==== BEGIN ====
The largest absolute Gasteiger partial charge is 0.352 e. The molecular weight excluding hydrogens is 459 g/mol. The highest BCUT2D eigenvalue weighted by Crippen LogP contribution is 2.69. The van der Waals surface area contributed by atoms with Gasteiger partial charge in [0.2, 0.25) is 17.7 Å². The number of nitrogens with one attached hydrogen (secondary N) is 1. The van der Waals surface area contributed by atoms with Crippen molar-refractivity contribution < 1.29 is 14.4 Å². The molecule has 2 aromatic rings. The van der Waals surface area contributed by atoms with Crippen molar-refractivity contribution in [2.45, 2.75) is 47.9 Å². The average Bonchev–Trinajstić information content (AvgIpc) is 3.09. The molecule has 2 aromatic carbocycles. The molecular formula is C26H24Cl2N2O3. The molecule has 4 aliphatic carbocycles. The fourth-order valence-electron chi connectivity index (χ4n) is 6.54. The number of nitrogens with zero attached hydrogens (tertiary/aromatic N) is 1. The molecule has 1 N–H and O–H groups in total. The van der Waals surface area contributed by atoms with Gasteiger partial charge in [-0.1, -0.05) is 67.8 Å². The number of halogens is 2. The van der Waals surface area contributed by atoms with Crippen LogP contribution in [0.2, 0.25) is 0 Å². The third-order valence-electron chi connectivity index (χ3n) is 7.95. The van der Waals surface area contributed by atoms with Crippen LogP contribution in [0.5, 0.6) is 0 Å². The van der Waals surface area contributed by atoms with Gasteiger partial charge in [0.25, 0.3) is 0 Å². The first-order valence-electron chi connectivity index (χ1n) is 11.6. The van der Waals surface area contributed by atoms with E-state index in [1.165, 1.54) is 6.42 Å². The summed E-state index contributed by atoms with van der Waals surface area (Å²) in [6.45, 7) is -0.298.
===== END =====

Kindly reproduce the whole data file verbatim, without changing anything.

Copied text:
The largest absolute Gasteiger partial charge is 0.352 e. The molecular weight excluding hydrogens is 459 g/mol. The highest BCUT2D eigenvalue weighted by Crippen LogP contribution is 2.69. The van der Waals surface area contributed by atoms with Gasteiger partial charge in [0.2, 0.25) is 17.7 Å². The number of nitrogens with one attached hydrogen (secondary N) is 1. The van der Waals surface area contributed by atoms with Crippen molar-refractivity contribution < 1.29 is 14.4 Å². The molecule has 2 aromatic rings. The van der Waals surface area contributed by atoms with Crippen molar-refractivity contribution in [2.45, 2.75) is 47.9 Å². The average Bonchev–Trinajstić information content (AvgIpc) is 3.09. The molecule has 2 aromatic carbocycles. The molecular formula is C26H24Cl2N2O3. The molecule has 4 aliphatic carbocycles. The fourth-order valence-electron chi connectivity index (χ4n) is 6.54. The number of nitrogens with zero attached hydrogens (tertiary/aromatic N) is 1. The molecule has 1 N–H and O–H groups in total. The van der Waals surface area contributed by atoms with Gasteiger partial charge in [-0.1, -0.05) is 67.8 Å². The number of halogens is 2. The van der Waals surface area contributed by atoms with Crippen LogP contribution in [0.2, 0.25) is 0 Å². The third-order valence-electron chi connectivity index (χ3n) is 7.95. The van der Waals surface area contributed by atoms with Crippen LogP contribution in [0.5, 0.6) is 0 Å². The van der Waals surface area contributed by atoms with Gasteiger partial charge in [0.25, 0.3) is 0 Å². The first-order valence-electron chi connectivity index (χ1n) is 11.6. The van der Waals surface area contributed by atoms with E-state index in [1.165, 1.54) is 6.42 Å². The summed E-state index contributed by atoms with van der Waals surface area (Å²) in [6.45, 7) is -0.298.